Marcus Ewing: So you touched on it.[00:08:00] When we first started here, but tell the people a bit about yourself, Nate, whereabout, geographically where you're located in Michigan, what your upbringing looked like in the outdoors.

I know you mentioned, both sides of your family, grew up in the outdoors. So walk me through, through, your past, your upbringing and all that. Yeah,

Nate Rozeveld: so I'm 33 years old. I I live north of Grand Rapids about, 15 miles, 20, 25 minutes away. So I'm like Kent County and I, we've lived here since I was, since I've, I think six years old or something.

Quite a while. So I do a lot of hunting in Kent County. I have a family. My grandpa owns property up Masaki County, so an hour and 20 hour and 30 north. So that's where I started hunting. My dad grew up there, and then moved down here for work back in the day. But so I grew up it wasn't if I was gonna be a deer hunter, it was win.

I was gonna, shoot my first deer. Yeah. And I was fortunate that my dad and my uncle, they were like the first generation of pole hunters in their area. So like my uncle shot a [00:09:00] deer with.

I've been immersed in bow hunting my whole life. I'm the oldest on both sides of the family for my parents, I'm the oldest grandkid and my mom's side of the family was big time hunters and my dad's side. So it was a perfect recipe for me to just be a white tail hunter, and deer hunter, small game ducks, geese, rabbits, deer fishing.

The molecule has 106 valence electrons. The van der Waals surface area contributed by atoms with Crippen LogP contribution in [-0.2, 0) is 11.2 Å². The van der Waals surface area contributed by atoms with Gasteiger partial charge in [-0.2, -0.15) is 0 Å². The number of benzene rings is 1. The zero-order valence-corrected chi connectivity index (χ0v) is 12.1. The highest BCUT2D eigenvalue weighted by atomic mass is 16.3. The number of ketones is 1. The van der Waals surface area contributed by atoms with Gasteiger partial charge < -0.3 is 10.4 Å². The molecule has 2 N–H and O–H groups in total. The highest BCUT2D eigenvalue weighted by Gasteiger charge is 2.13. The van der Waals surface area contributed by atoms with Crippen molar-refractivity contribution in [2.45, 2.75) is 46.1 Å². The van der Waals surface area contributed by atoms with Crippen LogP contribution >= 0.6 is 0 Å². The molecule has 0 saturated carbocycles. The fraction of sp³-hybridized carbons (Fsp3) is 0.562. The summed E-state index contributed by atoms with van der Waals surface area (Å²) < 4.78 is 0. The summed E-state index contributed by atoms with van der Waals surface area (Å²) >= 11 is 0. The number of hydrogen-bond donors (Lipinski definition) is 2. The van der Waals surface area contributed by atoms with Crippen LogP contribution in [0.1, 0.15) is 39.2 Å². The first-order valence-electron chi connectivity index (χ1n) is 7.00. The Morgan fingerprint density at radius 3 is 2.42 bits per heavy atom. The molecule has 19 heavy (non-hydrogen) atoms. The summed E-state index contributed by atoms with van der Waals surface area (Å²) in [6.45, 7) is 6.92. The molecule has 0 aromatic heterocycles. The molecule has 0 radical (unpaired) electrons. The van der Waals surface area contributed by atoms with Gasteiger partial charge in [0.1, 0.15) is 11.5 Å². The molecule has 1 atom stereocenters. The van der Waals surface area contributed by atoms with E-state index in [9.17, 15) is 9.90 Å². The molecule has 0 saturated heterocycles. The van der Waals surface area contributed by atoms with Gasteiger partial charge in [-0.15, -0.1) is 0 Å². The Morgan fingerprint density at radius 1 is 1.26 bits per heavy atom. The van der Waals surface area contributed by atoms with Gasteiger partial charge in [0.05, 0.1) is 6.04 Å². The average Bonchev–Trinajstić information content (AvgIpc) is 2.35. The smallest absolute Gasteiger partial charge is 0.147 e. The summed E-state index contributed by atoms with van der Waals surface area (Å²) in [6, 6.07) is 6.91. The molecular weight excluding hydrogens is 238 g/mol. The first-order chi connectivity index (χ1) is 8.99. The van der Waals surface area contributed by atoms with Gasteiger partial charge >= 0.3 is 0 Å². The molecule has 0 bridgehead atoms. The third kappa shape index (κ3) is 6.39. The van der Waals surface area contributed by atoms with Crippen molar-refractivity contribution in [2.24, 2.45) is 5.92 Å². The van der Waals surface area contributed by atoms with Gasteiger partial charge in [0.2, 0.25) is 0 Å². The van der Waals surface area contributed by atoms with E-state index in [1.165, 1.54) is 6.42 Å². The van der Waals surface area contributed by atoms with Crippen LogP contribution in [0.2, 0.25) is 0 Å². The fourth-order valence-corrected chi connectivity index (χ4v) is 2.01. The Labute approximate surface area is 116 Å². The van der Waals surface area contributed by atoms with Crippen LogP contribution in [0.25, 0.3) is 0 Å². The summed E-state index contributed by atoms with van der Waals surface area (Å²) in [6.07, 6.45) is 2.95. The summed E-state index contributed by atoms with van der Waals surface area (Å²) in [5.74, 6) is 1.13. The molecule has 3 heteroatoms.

I did all that.

My primary thing is whitetails. I love that the most, but I do get a kick out of doing the other things in the off season. But yeah, I've yeah, I've been killing deer since I was 12 years old, pretty much, yeah. That's just kinda how I grew up. Was a family full of with deer killers, I guess would be the philosophy, but that's morphed into more of now.

I don't just kill deer anymore. I'm more targeting, the bigger, older deer. Almost went too far. Like passing really good deer and doing these things and like [00:10:00] passing four and a half year old deer, passing three and a half year old deer the last couple years, which is pretty crazy.

But I love it. That's just my thing. So it's cool being able to do that in Michigan. But in order to do that, I have lots of permission properties. Little pieces of property all over I don't even know how many spots I have. And sometimes I don't even hunt them because there's not a deer there to hunt.

But yeah, that's kinda the past 10 years I've really focused on finding a big deer to shoot and

Marcus Ewing: I love it. That's my thing. Yeah. And for Michigan, growing up, so I'm a few years older than you are but growing up in a hunting family as well. A lot of it was, I don't wanna go as far as to say if it's brown, it's down type of thing, especially when it comes to bucks.

But, when I was young, my dad gave me free reign. He was like, and we hunted a lot of public when I was growing up, my grandpa had 40 acres, but man it's hard to hunt more than one guy on 40 acres, right? If you're really trying to be effective So it was a lot of, [00:11:00] Hey, if you want to take it, go ahead and take it.